C & R Press, 2011
At their best, the poems of John Estes’ debut full-length collection, Kingdom Come, illustrate a magical ability to balance three, four, even five impulses simultaneously. He also displays a deft hand at narrative structure throughout the book. In fact, Kingdom Come embraces the arc of modern suburban male identity in the late twentieth/early twenty-first century as its overall narrative. And Estes unspools the complexities of his theme in carefully rendered stages (section titles include “IN WHICH he marries” and “IN WHICH a child is conceived and born”).
Here’s some lines from “A List of What Is Found” that well represent Estes’ voice:
I’ve come to Kansas
to do a job,
to inventory a store of books—
the endangered kind
housed in old Victorians
where light switches
hide behind Kierkegaard
What begins as an inventory of books and, more subconsciously, a travelogue as metaphor for domesticity and marriage, eventually eases into a cataloguing of the more prescient cost of current events:
On the news:
in the desert outskirts
of an Iraqi town,
the so-called Triangle of Death,
a patrol is ambushed:
3389, 3390, 3391, 3392, 3393—
three unaccounted for.
Estes, in subdued tones that speak to the bottom line we’re often overlooking in the fine print of our lives, in lines too shocked to consider tools like enjambment, so effortlessly (and refreshingly) shows us the fluidity between the self and the world, the current events of the heart and the current events of the headlines, what Whitman liked to call the “me” and “not me.”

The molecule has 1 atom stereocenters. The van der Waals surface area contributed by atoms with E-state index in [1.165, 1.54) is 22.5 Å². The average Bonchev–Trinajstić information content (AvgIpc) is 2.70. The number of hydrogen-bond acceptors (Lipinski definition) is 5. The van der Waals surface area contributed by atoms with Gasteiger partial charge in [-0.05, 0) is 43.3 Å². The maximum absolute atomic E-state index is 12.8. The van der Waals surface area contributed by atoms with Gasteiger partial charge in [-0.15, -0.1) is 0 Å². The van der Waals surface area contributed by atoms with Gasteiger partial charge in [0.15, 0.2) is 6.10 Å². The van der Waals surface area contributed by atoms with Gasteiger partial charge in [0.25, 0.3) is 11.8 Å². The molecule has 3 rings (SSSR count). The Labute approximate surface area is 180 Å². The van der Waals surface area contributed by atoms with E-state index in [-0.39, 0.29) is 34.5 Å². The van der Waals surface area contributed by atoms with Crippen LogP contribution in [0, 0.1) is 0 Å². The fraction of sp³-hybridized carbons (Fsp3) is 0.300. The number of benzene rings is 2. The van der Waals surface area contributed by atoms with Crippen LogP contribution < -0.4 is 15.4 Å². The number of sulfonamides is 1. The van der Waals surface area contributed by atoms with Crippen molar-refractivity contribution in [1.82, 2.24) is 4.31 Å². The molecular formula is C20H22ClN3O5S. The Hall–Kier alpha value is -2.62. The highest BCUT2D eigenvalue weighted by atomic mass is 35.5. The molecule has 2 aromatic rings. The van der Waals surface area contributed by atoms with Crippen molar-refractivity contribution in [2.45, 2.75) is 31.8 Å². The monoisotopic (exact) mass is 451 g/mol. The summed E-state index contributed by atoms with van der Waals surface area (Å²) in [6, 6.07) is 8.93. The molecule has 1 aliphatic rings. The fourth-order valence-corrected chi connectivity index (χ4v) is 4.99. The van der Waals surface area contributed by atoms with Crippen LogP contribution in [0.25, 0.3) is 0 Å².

When Estes showcases this juggling act, no subject remains beyond his grasp, even poetry itself. Yet his touch, so delicate, avoids the typical drain-clog-effect of making poems into meta-narratives or worse. “State of the Art,” full of fervor and bravado, might be the book’s best poem. It’s almost Neruda-like in its playfulness and reach:
A poem in Sioux Falls, itself once saved
like this, talked a jumper down.
A poem takes you by the hand, compliments
your shoes, makes you ask for its number.
In these and other poems, you get a sense of Estes’ humor, which also manifests itself in the kind of self-deprecating tones usually reserved for 30-second spots at halftime of the football game: “Standing at the center urinal,” one poem begins, “waiting on the urine….” But more importantly, he uses humor as vehicle into male consciousness, and not just as the context in which important life events occur. Consider these lines from “Birth Class”:
And when the striped-tie Smart Guy
said, “It has a terminus,” I heard
Plath say, “Boarded the train
there’s no getting off.”
When the Second-Timer called it
I’m sure, I thought, I heard a Fly buzz.”
If there’s a flaw to the book, however, it resides in Estes not obeying the less-is-more principle. At 58 poems split into 5 sections over 111 pages, with over 20 epigraphs spaced in between, some trimming would provide room for the high moments of Kingdom Come to ripen in the reader’s imagination.
Call it inclusiveness. Call over-enthusiasm. It doesn’t matter. It’s hardly a crippling flaw. The best thing about Estes’ book is that we know the direction he’s heading in, and we’re equally as glad he’s the one taking us there.
Jay Robinson is Co-Editor-in-Chief / Reviews Editor of Barn Owl Review. His poems have appeared or are forthcoming in 32 Poems, Anti-, The Laurel Review, The North American Review, and Whiskey Island, among others.